Chico also sees hats as mileposts, and as talismans.
Here is an autographed golf hat that legendary golfer Jack Nicklaus sent her after she wrote to Nicklaus about her father, a member of Palm Beach’s elite Old Guard Society of golfers.
Here is the military hat that her son, Matthew, grabbed when the family attended the eldest son’s 1982 graduation from the U.S. Naval Academy at Annapolis, Md. Chico knew that in the traditional hat tossthe hats are up for grabs. Matthew initially was reluctant.
“Do you want supper?” she asked him. He sprang out and returned with three hats, including the hat of May Holland Johnson, one of the first women to graduate from Annapolis. Today, it’s among the neatly labeled boxes in the Chico home’s Hat Room.
Here is a miner’s helmet with a propane-lit torch (a nod to her husband, Ray Chico, a mining geologist.) And a gaucho hat that represents Ray’s Argentine roots. And a bark-cloth hat acquired in 1987, an Indonesian souvenir with grim ties to Michael de Guzman’s Bre-X gold scam.
Here is her mother’s nurse’s aide cap that dates to her training during World War II.
Here are hats her son Greg brought from Africa and Thailand. Here is a cone-shaped fisherman’s hat, containing a message between the layers of straw, that son Matthew brought back from his Peace Corps service in the South Pacific.
Here is a Bedouin headpiece from a trip to the Sinai desert, and here a head ring from Rwanda, where the rings stabilize the buckets women carry on their heads. Here is a Brownie beret, a nod to daughter Tita’s Girl Scout days.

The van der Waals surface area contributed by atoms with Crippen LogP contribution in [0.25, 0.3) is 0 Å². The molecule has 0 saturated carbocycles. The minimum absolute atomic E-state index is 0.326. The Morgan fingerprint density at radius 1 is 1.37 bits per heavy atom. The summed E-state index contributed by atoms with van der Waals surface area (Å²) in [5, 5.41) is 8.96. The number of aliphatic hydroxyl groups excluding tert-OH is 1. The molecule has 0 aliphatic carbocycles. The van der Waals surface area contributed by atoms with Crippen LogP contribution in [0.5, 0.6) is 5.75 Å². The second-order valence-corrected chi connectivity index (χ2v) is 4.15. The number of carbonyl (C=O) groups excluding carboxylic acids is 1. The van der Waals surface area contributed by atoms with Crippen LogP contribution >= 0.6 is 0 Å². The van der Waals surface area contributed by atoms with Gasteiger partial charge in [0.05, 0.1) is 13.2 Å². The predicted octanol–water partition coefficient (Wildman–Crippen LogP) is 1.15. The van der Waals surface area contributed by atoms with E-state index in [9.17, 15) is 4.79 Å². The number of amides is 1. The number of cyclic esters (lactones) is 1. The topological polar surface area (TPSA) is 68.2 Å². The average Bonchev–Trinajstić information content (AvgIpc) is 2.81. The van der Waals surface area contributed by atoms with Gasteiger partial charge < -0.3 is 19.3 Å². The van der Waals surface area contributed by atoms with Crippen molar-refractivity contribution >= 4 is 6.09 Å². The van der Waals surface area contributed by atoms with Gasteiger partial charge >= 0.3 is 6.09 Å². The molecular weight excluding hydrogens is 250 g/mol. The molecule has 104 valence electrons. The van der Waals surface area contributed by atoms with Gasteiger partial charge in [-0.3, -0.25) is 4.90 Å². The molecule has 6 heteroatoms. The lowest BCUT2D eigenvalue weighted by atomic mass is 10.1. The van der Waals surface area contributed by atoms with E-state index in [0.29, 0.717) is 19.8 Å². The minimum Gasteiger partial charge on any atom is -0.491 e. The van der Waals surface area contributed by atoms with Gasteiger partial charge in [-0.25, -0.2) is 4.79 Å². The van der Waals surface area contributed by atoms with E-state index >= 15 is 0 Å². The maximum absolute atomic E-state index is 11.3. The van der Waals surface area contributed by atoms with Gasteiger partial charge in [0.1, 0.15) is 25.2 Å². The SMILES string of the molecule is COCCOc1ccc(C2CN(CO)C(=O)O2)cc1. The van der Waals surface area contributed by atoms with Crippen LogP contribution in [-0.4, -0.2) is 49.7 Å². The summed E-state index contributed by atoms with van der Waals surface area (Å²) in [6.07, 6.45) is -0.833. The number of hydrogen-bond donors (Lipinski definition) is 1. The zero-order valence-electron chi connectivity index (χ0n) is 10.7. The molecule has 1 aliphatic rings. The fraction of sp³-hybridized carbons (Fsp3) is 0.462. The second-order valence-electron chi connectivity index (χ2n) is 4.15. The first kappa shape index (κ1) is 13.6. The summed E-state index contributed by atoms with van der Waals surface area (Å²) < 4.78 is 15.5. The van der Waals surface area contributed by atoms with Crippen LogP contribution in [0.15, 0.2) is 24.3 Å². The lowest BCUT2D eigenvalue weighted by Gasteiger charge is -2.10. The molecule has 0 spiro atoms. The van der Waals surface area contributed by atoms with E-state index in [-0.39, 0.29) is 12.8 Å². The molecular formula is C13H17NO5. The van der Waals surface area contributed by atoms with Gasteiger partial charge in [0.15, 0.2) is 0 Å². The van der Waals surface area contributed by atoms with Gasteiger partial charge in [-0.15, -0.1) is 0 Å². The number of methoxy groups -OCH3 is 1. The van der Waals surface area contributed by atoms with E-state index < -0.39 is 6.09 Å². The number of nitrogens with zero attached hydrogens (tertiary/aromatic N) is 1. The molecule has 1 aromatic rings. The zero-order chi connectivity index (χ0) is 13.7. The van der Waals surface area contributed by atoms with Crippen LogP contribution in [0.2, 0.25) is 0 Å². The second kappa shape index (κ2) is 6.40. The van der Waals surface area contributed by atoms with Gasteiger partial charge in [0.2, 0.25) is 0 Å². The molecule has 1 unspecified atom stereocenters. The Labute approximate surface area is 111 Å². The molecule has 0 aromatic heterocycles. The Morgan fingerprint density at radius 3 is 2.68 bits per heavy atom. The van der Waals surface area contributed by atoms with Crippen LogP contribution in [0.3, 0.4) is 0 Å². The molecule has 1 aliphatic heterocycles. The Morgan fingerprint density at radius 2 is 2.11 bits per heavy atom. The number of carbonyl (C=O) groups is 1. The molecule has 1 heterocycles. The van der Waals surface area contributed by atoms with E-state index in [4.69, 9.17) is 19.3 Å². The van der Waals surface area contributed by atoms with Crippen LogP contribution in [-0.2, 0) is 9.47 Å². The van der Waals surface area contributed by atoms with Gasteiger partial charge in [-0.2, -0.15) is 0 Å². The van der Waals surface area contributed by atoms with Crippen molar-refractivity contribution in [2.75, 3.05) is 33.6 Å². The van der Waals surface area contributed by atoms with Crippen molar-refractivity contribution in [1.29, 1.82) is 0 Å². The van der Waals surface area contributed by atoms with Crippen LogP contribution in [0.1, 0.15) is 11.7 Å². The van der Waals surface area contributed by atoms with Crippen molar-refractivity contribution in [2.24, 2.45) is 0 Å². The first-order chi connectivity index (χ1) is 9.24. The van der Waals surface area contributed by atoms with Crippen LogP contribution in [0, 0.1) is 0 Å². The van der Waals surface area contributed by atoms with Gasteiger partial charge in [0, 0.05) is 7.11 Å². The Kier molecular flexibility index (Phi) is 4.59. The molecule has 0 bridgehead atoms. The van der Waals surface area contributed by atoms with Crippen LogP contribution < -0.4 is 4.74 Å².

“People ask me which is my favorite hat,” she says.
“I say, ‘That’s like asking me which is my favorite child.'”
It’s hard to choose a favorite among so many hats with so many compelling stories.
One example: The disconcertingly jaunty masallahceremonial feathered hat worn by a Turkish boy on the day of his circumcision. Finding that hat required seeking out an Istanbul store that specialized in ceremonial circumcision outfits, a quest that earned Chico a few double-takes.
And with so many hundreds of hats and headwear to choose from, guess what kind of hat Chico wears?
She doesn’t. Instead, she wraps colorful ribbons, chosen to complement her outfit, around the bun that sits high on her head, and lets the ribbons trail down her neck.
“I decided that after I turned 50, I shouldn’t wear my hair long,” she said. “So I put it up in a bun, as the Spanish women do, and my sister suggested the ribbons.”
join Beverly in her class on Wednesdays at 1 pm. to learn more. Please email email@example.com for more information.
The Academy is joining the ranks of other well-known nonprofits like PBS and NPR to solicit your help now through Dec. 31.
Dear Academy Members: To protect our independence, we’ll never run ads, sell our mailing list, or pay our wonderful course leaders and speakers who volunteer more than 100 hours of time per course. We’re a small non-profit with big business costs: rent, staff, insurance, equipment/computer maintenance, and coffee (okay, that last part isn’t that big business). And we love to offer our scholarships to those who need them! Because we are committed to keeping tuition costs low, we survive on donations averaging all together about $7,845 a year, which doesn’t even cover the cost of the coffee we drink.